From: Ed Brey (edbrey_at_[hidden])
Date: 2001-10-26 10:46:26
From: "Fernando Cacciola" <fcacciola_at_[hidden]>
> I would agree with you if in the end there were really just *two*
> namespaces. Unfortunately, in my experience, this won't be the case; at
> least not in the numerical applications I'm used to work with.
> That is, in general -an according to my views- a numerical application
> doesn't use *one* library, but a set of libraries, either layered or
> independent. Following the separate namespace approach will lead to a set of
> numerical constants spread along a set of namespaces, probably many.
If your using several different numerical packages, it's probably because they all do different things. It would seem that keeping each in its own namespace helps clarify in the client code what is going on. But perhaps you're coming from a situation where a common namespace is desirable because there is overlap in what the packages do. In this case, though, I would expect the commonality to trigger a high risk of name collisions. And if two packages conflict with each other, you're generally out of luck, since you can't or don't want to be mucking with prepackaged code.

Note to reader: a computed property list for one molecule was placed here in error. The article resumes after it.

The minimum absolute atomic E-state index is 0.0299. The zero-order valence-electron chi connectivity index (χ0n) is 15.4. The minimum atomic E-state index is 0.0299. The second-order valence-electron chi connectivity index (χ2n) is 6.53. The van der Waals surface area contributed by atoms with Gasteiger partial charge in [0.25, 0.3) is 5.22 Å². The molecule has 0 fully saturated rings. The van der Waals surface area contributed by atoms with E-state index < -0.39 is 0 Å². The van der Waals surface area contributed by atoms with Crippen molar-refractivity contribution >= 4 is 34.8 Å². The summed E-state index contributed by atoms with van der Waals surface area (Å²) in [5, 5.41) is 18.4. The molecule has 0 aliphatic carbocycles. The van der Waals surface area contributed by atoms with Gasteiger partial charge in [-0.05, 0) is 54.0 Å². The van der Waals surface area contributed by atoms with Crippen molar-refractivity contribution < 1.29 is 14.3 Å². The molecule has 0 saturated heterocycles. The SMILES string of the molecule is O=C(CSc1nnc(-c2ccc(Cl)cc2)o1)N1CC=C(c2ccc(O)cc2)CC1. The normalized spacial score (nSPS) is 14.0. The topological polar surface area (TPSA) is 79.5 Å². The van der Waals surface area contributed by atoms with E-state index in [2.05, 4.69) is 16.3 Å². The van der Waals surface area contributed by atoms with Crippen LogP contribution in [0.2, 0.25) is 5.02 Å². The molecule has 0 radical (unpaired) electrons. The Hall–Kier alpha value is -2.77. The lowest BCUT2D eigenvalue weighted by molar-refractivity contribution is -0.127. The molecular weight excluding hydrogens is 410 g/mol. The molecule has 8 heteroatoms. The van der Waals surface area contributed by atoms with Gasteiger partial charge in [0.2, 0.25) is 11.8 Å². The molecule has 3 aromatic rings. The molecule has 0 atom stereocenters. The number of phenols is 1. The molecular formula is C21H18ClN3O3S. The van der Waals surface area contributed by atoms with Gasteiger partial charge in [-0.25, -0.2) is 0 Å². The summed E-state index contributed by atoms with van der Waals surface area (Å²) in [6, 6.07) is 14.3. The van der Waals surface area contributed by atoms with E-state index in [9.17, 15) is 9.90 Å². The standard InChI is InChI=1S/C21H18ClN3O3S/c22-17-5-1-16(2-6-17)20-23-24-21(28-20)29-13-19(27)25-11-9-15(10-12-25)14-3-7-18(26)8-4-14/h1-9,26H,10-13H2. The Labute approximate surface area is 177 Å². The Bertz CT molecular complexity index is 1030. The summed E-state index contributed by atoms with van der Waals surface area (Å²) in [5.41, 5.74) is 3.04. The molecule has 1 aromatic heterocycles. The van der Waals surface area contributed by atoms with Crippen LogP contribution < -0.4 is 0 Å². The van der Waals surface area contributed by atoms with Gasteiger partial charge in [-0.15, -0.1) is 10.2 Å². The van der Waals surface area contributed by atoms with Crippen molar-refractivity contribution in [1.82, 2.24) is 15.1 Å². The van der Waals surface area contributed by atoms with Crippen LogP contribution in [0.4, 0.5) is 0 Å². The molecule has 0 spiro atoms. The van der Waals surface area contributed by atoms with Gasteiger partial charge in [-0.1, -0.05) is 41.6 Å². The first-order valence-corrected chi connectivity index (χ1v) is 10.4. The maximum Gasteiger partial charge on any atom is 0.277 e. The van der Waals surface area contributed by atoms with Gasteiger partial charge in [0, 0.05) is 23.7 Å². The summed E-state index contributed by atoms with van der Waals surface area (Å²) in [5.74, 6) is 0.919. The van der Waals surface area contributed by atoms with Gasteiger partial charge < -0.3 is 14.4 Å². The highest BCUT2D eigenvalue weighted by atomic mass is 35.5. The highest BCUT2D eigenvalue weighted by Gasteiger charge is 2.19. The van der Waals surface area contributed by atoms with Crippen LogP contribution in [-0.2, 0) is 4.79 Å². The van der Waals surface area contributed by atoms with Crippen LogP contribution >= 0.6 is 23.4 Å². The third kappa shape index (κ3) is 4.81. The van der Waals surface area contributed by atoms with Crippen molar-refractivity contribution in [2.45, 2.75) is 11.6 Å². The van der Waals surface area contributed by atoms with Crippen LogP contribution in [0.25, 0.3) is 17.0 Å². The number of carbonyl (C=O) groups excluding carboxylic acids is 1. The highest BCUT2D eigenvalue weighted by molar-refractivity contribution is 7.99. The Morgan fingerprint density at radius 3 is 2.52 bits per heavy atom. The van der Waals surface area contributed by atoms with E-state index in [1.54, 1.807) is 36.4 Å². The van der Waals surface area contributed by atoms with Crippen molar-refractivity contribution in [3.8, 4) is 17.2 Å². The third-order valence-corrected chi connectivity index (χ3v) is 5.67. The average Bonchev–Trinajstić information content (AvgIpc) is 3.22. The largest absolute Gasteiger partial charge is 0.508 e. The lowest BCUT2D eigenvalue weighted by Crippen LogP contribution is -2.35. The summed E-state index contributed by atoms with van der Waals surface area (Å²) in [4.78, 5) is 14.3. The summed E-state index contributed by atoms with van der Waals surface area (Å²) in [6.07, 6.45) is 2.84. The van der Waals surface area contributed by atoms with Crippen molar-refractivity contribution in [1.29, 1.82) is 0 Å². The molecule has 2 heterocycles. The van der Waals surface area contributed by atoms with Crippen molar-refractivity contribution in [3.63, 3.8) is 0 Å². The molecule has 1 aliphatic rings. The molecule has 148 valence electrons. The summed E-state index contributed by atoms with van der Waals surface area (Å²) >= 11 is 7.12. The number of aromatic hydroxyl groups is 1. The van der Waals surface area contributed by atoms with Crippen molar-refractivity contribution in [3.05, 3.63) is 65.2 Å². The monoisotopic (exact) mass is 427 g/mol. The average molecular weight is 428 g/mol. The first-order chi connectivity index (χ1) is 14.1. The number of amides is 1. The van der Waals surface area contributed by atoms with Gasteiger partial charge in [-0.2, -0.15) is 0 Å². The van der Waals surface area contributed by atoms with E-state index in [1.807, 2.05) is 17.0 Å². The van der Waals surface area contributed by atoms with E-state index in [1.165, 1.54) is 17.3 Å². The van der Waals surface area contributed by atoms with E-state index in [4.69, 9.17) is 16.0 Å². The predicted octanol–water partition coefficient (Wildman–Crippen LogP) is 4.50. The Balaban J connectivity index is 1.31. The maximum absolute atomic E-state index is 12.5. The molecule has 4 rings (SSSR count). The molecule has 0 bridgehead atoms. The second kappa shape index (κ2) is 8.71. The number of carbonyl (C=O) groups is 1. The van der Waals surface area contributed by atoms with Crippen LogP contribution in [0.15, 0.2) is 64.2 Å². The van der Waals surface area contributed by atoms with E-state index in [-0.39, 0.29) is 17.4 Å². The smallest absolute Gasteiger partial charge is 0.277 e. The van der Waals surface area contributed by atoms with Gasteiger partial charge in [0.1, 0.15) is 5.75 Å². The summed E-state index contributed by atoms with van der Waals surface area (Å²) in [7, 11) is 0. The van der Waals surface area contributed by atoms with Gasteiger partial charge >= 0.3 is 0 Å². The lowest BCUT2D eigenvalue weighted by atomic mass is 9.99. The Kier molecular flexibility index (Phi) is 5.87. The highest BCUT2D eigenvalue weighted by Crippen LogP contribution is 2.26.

If you're envisioning some scenario where it would be helpful to merge namespaces of disparate packages, without problems due to package names conflicting, maybe a concrete example would help.
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